Spiderwick Chronicles Game Review

 Rating Preview
 Fun Factor

 5.0 
 Graphics

7.0
 Sound

7.0
 Multiplayer

1.0
 Single Player

6.0
 Controls

5.0

The Spiderwick Chronicles Game Review

Movie licensed games have an uncanny ability to take a well done concept and then kill it with poor gameplay. I was hoping that it was getting better, with the fact that Beowulf was a pretty good execution of a videogame from a movie. Unfortunately, Spiderwick Chronicles falls into the category of titles that feel rushed along with the hope it sells based on the movies success. The characters are modeled after their movie likenesses, and some of the actual film is used to move the plot forward instead of cut scenes, which may appeal to fans, but everyone else may find it a predictably uninventive adventure that controls your every move and is not just slightly linear, but extremely linear.

There is not too much to say about character control really, I found the camera to be annoying and difficult to control. Constantly having to adjust the view really interrupts the whole experience. The other thing I really did not like was that I could not pick anything up in the first level unless I was supposed to at that time – for that specific quest part I was on at that given moment. Oh, no that would make too much sense, and totally give me an unfair advantage in the game. Not to mention it would pretty much allow me to skip all that backtracking, which by the way, almost seems to be featured gameplay element. There is nothing more frustrating than seeing this ingredient you know you will need, you can examine it, you can read in about it in your little book that it is needed for a recipe, yet you cannot pick it up until the exact moment that you need it for the linear play.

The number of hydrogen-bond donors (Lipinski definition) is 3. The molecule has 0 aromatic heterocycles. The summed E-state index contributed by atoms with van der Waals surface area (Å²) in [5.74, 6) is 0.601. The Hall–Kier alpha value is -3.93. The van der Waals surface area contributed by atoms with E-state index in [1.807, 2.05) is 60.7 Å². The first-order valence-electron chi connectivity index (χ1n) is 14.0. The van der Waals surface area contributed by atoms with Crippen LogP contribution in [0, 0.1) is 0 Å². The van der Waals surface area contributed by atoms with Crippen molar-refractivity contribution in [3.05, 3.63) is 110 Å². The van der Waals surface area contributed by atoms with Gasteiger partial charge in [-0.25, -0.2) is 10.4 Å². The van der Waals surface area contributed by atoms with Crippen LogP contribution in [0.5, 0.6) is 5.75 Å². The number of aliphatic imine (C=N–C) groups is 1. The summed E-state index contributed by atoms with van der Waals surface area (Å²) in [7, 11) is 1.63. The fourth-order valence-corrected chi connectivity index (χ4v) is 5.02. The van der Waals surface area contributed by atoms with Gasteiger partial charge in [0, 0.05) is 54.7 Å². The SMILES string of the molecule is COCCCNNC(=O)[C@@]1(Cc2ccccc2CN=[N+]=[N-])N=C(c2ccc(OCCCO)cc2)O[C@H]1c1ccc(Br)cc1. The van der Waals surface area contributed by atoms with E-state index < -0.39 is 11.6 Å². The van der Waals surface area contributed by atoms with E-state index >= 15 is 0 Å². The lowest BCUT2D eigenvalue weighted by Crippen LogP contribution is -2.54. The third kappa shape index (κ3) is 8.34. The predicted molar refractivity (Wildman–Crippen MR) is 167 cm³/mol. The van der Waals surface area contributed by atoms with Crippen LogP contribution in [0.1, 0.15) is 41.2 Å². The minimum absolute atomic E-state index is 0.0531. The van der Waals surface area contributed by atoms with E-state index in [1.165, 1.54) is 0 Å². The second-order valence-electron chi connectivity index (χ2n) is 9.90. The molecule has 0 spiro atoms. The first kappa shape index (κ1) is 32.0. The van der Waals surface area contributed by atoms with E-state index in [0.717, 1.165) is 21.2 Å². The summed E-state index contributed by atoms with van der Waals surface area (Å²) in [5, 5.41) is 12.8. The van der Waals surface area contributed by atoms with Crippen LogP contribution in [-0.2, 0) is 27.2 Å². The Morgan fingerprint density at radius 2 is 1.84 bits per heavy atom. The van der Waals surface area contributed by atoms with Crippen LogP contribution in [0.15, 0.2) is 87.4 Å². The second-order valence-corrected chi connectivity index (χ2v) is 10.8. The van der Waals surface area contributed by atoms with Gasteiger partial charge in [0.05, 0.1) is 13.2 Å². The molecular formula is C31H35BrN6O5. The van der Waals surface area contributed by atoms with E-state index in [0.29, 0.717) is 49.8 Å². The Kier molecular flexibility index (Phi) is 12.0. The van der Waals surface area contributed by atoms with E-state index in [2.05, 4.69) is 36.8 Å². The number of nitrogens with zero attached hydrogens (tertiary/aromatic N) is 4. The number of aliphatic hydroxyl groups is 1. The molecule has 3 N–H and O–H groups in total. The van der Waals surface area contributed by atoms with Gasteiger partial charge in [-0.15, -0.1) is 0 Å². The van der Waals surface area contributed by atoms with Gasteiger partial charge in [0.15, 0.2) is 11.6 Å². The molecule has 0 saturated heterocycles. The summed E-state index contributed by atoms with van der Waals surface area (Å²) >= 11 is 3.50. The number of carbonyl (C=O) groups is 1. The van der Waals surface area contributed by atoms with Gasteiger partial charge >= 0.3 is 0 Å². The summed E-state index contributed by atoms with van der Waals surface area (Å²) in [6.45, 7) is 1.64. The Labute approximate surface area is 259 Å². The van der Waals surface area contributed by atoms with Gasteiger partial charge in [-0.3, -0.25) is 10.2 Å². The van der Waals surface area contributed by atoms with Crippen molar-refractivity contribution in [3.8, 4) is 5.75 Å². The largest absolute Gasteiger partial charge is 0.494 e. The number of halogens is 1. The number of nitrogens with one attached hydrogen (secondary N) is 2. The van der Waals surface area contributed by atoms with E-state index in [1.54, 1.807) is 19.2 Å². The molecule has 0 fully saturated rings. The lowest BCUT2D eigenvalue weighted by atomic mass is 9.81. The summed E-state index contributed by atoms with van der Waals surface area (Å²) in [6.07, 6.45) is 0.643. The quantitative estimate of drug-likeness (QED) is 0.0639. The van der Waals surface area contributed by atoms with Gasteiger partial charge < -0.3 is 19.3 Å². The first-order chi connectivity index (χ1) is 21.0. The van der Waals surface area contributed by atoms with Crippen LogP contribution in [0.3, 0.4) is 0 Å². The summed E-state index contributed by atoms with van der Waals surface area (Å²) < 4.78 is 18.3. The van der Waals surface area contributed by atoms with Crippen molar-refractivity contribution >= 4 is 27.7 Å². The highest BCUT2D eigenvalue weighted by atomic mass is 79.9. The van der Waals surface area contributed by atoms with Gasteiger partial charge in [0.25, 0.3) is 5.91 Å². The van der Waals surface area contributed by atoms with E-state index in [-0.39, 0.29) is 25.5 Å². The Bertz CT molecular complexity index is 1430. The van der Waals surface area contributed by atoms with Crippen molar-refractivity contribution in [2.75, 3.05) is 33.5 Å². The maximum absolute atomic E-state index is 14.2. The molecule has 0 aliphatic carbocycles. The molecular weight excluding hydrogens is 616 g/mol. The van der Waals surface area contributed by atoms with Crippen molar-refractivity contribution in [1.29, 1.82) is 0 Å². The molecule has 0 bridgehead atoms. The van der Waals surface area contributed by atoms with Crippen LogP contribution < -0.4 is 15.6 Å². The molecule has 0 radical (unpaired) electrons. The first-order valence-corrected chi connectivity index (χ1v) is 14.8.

You get to play the two brothers (twins) and the sister. You can also play the brownie for like two missions. The brownie’s quests are extremely simple 3D platformer, but it’s fast and focused. Plus, you get to hear the little guy narrate his action in rhyming couplets. These few quests are actually done very well.

The combat, much like most of the aspects of the game, had room for more variety. It only delivers a repetitive smash of the attack button (on the Wii version you swing your mote or simply hit A). By upgrading, you unlock multi-hit combos and the ability to use your charge attack more often, but nothing that actually advances the combat. Even the weapons at your disposal like the gun (juicer), baseball bat and sword, are different in name only.

You will most likely beat the whole game in about five hours; however, there is actually a component that will compel you to revisit the game: the challenge of completing the side quests to collect this or kill number of that. As a small bonus, completing some of the side quests will open up a “multiplayer mode,” this mode is you and a bud to compete to capture the most fairies while goblins harass you.

The Spiderwick Chronicles is a standard movie licensed game that feels like it was rushed into production or was even given a greenlight at the last moment. But, that entire issue aside, I think that game will actually appeal to the audience it is intended for, 8 – 14 year old kids that really liked the movie, and that is why it scores better than some other movie based games.

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